On February 25-27, 2009, the Institute of Medicine (IOM) convened the “Summit on Integrative Medicine and the Health of the Public” in Washington, DC, to advance the science, understanding, and progress of integrative medicine (“health care that addresses together the mental, emotional, and physical aspects of the healing process”).
I’ll cut right to the chase—I have a problem with the term “integrative medicine,” and I’m glad to report that I wasn’t alone. On day one a number of the 650 diverse practitioners chimed in about the lack of inclusiveness in that terminology. Dr. Beverly Malone, the CEO of the National League for Nursing, voiced a strong statement that the term was not inclusive and requested that “integrative health care” be used instead. She reminded everyone of the historically critical role nursing and other health care professionals have played in the development of this model of care. By the end of the meeting the consensus was that the field should be called integrative health—not CAM, not integrative medicine. We’ll see.
The only nurse presenter. Mary Jo Kreitzer, PhD, RN, FAAN, founder and director of the Center for Spirituality and Healing, professor of nursing at the University of Minnesota, and a member of the editorial board of AJN, was the only nurse presenter out of 40. There were no nurses on the two-year planning committee. Kreitzer had testified the day before to the U.S. Senate Committee on Health, Education, Labor and Pensions on health care reform. Key points from her remarks include the need for care models that shift orientation from disease to well-being, a restructuring of reimbursement, and the use of nurse practitioners and physician assistants to deliver 80% of primary care nationally. She ended with a bold innovative model—partner federally funded community health centers with schools of nursing and other educational institutions (e.g., Chinese medicine/acupuncture, naturopathic medicine, chiropractic) across the country to create a comprehensive, integrative health care model. This dynamic relationship could provide patients access to care, sites for research, and an incubator for transforming professional health education.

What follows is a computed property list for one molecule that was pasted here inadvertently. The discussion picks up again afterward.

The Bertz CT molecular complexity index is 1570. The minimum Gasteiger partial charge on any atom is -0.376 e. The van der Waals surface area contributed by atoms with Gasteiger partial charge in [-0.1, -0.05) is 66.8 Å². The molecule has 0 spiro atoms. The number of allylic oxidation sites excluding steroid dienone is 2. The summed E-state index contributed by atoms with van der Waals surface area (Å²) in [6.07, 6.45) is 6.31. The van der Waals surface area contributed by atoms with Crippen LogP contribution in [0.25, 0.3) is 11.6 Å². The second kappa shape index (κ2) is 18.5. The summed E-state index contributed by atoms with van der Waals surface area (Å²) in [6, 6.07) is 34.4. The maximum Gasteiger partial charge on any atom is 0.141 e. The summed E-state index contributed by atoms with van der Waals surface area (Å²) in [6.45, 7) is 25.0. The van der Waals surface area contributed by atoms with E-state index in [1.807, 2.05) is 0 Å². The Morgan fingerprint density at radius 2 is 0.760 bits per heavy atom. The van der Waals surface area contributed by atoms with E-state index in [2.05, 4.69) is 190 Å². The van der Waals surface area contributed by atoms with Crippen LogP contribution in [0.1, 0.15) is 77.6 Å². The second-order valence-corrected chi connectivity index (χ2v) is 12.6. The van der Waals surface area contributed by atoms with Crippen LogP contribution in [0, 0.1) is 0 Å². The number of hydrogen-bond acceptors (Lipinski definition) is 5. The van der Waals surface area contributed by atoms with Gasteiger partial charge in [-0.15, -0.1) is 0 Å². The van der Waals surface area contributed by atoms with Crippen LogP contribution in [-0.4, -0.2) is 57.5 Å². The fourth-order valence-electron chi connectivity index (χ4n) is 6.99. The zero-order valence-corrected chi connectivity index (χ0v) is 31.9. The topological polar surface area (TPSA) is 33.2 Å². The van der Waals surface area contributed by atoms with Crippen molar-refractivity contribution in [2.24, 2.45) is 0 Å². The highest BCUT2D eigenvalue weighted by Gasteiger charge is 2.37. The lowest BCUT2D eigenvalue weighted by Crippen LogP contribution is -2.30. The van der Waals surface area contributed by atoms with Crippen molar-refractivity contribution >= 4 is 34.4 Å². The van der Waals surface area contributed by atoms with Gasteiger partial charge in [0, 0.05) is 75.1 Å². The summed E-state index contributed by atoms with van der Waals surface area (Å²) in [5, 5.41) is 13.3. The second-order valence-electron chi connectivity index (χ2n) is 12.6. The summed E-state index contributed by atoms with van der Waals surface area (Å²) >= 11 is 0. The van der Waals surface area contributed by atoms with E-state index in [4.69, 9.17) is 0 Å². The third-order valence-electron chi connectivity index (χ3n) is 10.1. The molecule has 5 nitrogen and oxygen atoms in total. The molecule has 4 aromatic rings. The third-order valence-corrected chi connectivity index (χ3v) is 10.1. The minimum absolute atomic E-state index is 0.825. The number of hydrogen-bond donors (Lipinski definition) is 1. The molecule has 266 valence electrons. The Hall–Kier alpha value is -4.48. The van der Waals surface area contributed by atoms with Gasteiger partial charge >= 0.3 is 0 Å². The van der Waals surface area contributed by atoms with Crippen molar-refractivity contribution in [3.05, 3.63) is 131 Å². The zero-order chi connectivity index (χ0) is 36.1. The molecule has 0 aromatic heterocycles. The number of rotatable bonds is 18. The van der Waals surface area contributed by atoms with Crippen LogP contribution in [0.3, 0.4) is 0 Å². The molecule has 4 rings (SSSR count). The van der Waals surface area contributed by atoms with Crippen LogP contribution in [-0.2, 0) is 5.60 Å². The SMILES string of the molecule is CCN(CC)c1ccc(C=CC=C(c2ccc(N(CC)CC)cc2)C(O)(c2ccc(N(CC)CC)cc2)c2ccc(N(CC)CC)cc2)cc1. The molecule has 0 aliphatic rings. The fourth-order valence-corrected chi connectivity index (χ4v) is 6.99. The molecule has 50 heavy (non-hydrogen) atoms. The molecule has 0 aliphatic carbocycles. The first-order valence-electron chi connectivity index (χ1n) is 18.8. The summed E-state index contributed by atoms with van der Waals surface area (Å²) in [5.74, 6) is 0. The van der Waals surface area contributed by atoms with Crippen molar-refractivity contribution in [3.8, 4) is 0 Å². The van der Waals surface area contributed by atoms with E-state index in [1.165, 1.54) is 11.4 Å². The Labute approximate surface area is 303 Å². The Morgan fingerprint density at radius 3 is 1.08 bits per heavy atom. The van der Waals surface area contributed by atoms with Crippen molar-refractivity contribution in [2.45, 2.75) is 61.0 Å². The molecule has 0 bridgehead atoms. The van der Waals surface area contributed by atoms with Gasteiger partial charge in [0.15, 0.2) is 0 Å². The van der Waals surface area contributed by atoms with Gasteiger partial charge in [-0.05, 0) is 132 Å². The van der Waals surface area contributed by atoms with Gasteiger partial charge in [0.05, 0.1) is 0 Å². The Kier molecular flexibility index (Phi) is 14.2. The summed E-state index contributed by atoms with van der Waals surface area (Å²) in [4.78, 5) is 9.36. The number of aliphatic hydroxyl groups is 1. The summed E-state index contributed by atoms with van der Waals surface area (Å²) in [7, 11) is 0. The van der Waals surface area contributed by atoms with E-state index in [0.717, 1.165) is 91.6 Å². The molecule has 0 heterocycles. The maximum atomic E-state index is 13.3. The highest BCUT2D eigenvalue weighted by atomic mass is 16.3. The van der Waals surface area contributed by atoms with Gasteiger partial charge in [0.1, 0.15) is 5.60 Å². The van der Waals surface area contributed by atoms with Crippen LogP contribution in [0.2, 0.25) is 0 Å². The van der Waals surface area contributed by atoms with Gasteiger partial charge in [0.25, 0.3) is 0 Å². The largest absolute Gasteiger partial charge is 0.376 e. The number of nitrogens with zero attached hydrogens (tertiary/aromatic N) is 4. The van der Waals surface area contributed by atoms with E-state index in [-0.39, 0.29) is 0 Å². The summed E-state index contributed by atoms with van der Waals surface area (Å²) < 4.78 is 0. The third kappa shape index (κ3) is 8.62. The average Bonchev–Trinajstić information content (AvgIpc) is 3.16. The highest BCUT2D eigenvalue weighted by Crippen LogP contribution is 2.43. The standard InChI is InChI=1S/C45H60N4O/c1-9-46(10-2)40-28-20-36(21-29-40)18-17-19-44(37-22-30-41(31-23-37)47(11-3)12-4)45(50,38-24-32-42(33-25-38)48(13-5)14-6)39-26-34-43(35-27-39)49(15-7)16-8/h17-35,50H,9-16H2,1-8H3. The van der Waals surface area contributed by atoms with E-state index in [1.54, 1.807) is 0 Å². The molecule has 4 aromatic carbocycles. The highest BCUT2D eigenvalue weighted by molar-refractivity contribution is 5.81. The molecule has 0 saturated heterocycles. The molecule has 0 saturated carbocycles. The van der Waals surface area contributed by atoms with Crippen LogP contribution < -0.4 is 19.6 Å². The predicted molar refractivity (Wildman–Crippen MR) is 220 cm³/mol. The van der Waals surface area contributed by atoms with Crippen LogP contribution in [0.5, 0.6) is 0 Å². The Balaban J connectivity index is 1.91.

It was suggested that nursing should be represented on the planning committee. It’s time to act to shift the current U.S. health care system from one that is disease oriented and physician-centric. Let’s take this to the next level. Nurses can foster innovation and create models of care and be equal partners invested in reforming health care.
—Barbara Glickstein, MPH, MS, RN, is an independent broadcast journalist in NYC and a member of the board of Project Kesher. She is also on the editorial board of the American Journal of Nursing, where in November 2008 she wrote an article on human trafficking.